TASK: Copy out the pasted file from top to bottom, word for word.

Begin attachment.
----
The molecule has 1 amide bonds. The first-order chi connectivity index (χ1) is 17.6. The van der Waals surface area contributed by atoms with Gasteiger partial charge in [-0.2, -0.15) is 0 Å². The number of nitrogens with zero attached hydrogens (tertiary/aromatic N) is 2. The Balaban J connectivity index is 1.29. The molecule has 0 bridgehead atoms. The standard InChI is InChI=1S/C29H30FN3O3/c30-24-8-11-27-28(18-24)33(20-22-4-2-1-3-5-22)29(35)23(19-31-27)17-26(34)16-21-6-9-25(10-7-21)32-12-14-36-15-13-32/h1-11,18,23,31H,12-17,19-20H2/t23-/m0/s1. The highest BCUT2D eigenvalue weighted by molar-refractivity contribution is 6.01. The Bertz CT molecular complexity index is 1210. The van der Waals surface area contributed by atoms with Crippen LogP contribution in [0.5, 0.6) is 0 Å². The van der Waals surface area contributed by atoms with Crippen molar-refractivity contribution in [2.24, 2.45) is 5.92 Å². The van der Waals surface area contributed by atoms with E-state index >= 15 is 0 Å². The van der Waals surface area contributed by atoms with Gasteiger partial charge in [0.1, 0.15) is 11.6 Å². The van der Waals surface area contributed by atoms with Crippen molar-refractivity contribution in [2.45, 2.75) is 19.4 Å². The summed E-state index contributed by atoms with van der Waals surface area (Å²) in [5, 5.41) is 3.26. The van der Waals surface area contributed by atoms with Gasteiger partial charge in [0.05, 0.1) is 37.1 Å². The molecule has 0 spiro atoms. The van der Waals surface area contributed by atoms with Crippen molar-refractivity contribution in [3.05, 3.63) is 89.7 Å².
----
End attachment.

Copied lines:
The molecule has 1 amide bonds. The first-order chi connectivity index (χ1) is 17.6. The van der Waals surface area contributed by atoms with Gasteiger partial charge in [-0.2, -0.15) is 0 Å². The number of nitrogens with zero attached hydrogens (tertiary/aromatic N) is 2. The Balaban J connectivity index is 1.29. The molecule has 0 bridgehead atoms. The standard InChI is InChI=1S/C29H30FN3O3/c30-24-8-11-27-28(18-24)33(20-22-4-2-1-3-5-22)29(35)23(19-31-27)17-26(34)16-21-6-9-25(10-7-21)32-12-14-36-15-13-32/h1-11,18,23,31H,12-17,19-20H2/t23-/m0/s1. The highest BCUT2D eigenvalue weighted by molar-refractivity contribution is 6.01. The Bertz CT molecular complexity index is 1210. The van der Waals surface area contributed by atoms with Crippen LogP contribution in [0.5, 0.6) is 0 Å². The van der Waals surface area contributed by atoms with Crippen molar-refractivity contribution in [2.24, 2.45) is 5.92 Å². The van der Waals surface area contributed by atoms with E-state index >= 15 is 0 Å². The van der Waals surface area contributed by atoms with Gasteiger partial charge in [0.1, 0.15) is 11.6 Å². The van der Waals surface area contributed by atoms with Crippen molar-refractivity contribution in [2.45, 2.75) is 19.4 Å². The summed E-state index contributed by atoms with van der Waals surface area (Å²) in [5, 5.41) is 3.26. The van der Waals surface area contributed by atoms with Gasteiger partial charge in [0.05, 0.1) is 37.1 Å². The molecule has 0 spiro atoms. The van der Waals surface area contributed by atoms with Crippen molar-refractivity contribution in [3.05, 3.63) is 89.7 Å².